Minimal Downtime: In-flight Drone Firmware Upgrade in Erlang

Erlang is a programming language written with two principles in mind: “Errors will ALWAYS occur” and “The system must NEVER go down”.

These two add up to the philosophy of keeping the processes in larger structures isolated, the structures themselves easy to recover and general rules of action simple. One of the features that enables developers create systems with minimal downtime is the hot code loading/swapping facilities available in the runtime system.

Quoting the “Compilation and Code Loading” section of the Erlang Documentation:

Erlang supports change of code in a running system. Code replacement is done on module level.

The code of a module can exist in two variants in a system: current and old. When a module is loaded into the system for the first time, the code becomes ‘current’. If then a new instance of the module is loaded, the code of the previous instance becomes ‘old’ and the new instance becomes ‘current’. Both old and current code is valid, and may be evaluated concurrently.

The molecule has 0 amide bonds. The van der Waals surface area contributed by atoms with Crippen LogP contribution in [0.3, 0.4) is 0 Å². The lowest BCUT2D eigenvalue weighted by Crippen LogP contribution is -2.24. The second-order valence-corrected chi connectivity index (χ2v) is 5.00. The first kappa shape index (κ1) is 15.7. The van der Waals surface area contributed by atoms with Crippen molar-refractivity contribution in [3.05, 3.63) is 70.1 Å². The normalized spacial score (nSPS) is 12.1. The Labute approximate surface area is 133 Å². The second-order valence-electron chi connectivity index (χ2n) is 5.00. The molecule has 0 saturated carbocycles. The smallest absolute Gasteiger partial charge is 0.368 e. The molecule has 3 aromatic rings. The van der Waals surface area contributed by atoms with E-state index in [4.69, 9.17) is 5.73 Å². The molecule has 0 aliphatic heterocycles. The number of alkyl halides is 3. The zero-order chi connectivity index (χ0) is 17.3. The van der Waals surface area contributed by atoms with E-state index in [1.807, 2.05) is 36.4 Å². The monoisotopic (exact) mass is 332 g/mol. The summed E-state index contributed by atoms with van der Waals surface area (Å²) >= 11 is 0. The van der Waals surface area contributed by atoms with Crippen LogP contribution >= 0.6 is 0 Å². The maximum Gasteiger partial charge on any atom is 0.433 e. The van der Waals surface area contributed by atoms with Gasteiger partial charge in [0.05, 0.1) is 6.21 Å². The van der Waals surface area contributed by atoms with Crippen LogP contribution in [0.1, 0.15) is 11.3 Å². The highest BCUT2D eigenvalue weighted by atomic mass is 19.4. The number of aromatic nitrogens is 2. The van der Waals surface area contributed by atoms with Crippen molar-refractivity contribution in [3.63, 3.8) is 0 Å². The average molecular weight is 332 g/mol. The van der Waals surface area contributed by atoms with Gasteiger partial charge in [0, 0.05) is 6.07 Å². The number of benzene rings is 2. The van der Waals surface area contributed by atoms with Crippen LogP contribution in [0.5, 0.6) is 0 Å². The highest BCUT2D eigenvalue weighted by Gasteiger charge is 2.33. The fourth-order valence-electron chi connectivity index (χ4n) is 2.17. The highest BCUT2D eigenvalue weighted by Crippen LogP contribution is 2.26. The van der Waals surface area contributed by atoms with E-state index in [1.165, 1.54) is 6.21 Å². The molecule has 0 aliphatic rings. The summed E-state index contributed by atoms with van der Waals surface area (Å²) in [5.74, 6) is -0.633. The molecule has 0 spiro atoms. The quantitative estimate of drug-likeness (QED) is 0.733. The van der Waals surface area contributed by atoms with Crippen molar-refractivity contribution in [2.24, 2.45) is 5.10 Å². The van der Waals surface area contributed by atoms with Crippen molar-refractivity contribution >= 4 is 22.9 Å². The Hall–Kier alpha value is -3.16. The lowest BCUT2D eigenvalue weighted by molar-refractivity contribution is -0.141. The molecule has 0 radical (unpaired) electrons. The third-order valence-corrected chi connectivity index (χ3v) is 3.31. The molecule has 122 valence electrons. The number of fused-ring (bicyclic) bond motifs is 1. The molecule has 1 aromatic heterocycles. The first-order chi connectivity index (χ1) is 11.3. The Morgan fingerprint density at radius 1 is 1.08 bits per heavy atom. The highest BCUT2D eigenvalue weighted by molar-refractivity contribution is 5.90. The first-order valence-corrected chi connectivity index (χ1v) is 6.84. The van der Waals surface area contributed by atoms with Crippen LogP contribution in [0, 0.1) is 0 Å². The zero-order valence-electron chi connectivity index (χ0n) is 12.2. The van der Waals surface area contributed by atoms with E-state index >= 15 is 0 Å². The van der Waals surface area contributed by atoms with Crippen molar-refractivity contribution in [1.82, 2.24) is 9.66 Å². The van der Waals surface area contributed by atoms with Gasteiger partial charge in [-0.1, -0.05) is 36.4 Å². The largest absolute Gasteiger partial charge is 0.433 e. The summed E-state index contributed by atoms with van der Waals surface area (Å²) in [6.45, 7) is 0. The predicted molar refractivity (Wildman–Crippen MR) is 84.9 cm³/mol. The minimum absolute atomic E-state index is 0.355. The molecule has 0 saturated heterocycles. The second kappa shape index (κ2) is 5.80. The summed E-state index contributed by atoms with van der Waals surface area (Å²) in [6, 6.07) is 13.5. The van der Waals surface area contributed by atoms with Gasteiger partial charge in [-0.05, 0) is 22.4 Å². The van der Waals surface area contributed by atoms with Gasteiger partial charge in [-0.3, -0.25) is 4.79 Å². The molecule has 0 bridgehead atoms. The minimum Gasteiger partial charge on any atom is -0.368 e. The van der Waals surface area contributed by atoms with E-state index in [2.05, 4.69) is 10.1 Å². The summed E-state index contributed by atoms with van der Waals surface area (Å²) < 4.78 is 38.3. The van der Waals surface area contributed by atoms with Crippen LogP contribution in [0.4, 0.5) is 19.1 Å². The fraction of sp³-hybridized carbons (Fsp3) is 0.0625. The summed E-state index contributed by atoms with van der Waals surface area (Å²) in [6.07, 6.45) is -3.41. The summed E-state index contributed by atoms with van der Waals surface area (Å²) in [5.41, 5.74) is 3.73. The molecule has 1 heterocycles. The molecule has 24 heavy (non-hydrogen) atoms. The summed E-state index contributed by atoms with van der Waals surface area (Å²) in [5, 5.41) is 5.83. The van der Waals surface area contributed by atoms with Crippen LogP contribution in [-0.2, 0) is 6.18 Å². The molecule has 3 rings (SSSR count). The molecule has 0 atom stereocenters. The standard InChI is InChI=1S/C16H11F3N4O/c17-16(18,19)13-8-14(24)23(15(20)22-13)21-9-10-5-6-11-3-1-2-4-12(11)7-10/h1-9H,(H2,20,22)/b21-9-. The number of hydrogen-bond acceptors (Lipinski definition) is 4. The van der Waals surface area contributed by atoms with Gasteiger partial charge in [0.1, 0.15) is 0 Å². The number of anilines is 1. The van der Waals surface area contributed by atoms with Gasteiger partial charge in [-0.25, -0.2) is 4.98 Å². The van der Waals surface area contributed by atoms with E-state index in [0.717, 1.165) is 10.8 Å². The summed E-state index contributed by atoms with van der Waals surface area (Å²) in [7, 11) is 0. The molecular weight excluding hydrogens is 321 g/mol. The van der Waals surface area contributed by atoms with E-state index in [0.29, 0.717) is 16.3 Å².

If a third instance of the module is loaded, the code server will remove (purge) the old code and any processes lingering in it will be terminated. Then the third instance becomes ‘current’ and the previously current code becomes ‘old’.

Feuerlabs, one of our partners in the embedded domain, recently published a YouTube video demonstrating this language feature alongside their Exosense framework, upgrading the flight control system of an AR Drone while in the air. You can find the video embedded below or by clicking this link.

Interested in learning more about Erlang? Join part two of our series of “Learning Erlang – Easier than you think” webinar by Robert Virding (one of the co-creators of the Erlang programming language) and Francesco Cesarini (O’Reilly author and Technical Director at Erlang Solutions) on Nov 13 (Wednesday) at 6:00 PM GMT! More information available at this link.

Erlang plays pool!

We thought you might be interested in meeting the newest member of our London office who likes spending time on pool tables…

You can find the code driving this buggy, along with instructions to get up and running at Ivan’s ebuggy repository. Leave a comment on this post or drop us an email if you’d like more information.

fpdays_logo_redInterested in learning more about Erlang/ALE on the Raspberry Pi? We will be running a hands-on workshop at FP Days 2013 on 25th October in Cambridge. Places are limited so sign up now if you’re up for some Erlang tinkering on the Pi. Robert Virding, co-inventor of the Erlang language and robot aficionado, will also be there giving a keynote.